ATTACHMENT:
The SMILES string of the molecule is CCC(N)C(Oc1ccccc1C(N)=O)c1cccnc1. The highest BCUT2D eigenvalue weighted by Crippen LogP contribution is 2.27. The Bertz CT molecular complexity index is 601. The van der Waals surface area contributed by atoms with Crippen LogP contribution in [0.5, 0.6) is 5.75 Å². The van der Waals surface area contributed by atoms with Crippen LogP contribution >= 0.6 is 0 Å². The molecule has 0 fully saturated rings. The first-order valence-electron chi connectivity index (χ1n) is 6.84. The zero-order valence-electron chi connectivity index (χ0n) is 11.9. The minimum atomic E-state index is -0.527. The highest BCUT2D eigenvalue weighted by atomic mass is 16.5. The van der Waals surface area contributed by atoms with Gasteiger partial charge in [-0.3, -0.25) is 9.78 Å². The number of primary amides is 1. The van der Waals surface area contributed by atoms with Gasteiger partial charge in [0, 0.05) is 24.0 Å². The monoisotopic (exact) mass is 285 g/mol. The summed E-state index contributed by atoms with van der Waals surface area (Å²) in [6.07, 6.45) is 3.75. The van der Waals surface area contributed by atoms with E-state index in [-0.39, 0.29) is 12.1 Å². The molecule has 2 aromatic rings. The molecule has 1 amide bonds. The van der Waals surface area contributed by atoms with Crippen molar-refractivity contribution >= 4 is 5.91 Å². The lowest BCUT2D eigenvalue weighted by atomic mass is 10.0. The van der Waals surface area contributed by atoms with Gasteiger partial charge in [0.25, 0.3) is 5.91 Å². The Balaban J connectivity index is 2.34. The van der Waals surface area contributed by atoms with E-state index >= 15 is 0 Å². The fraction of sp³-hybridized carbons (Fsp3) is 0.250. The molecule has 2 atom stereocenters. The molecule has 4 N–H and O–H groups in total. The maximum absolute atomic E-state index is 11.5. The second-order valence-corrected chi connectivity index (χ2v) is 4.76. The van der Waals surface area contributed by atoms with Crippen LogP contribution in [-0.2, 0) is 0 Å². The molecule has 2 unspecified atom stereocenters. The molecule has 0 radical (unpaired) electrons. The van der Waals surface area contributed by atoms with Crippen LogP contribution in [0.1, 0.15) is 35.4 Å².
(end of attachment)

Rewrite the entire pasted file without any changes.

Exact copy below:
The SMILES string of the molecule is CCC(N)C(Oc1ccccc1C(N)=O)c1cccnc1. The highest BCUT2D eigenvalue weighted by Crippen LogP contribution is 2.27. The Bertz CT molecular complexity index is 601. The van der Waals surface area contributed by atoms with Crippen LogP contribution in [0.5, 0.6) is 5.75 Å². The van der Waals surface area contributed by atoms with Crippen LogP contribution >= 0.6 is 0 Å². The molecule has 0 fully saturated rings. The first-order valence-electron chi connectivity index (χ1n) is 6.84. The zero-order valence-electron chi connectivity index (χ0n) is 11.9. The minimum atomic E-state index is -0.527. The highest BCUT2D eigenvalue weighted by atomic mass is 16.5. The van der Waals surface area contributed by atoms with Gasteiger partial charge in [-0.3, -0.25) is 9.78 Å². The number of primary amides is 1. The van der Waals surface area contributed by atoms with Gasteiger partial charge in [0, 0.05) is 24.0 Å². The monoisotopic (exact) mass is 285 g/mol. The summed E-state index contributed by atoms with van der Waals surface area (Å²) in [6.07, 6.45) is 3.75. The van der Waals surface area contributed by atoms with E-state index in [-0.39, 0.29) is 12.1 Å². The molecule has 2 aromatic rings. The molecule has 1 amide bonds. The van der Waals surface area contributed by atoms with Crippen molar-refractivity contribution >= 4 is 5.91 Å². The lowest BCUT2D eigenvalue weighted by atomic mass is 10.0. The van der Waals surface area contributed by atoms with Gasteiger partial charge in [0.25, 0.3) is 5.91 Å². The Balaban J connectivity index is 2.34. The van der Waals surface area contributed by atoms with E-state index >= 15 is 0 Å². The fraction of sp³-hybridized carbons (Fsp3) is 0.250. The molecule has 2 atom stereocenters. The molecule has 4 N–H and O–H groups in total. The maximum absolute atomic E-state index is 11.5. The second-order valence-corrected chi connectivity index (χ2v) is 4.76. The van der Waals surface area contributed by atoms with Crippen LogP contribution in [-0.2, 0) is 0 Å². The molecule has 2 unspecified atom stereocenters. The molecule has 0 radical (unpaired) electrons. The van der Waals surface area contributed by atoms with Crippen LogP contribution in [0.1, 0.15) is 35.4 Å².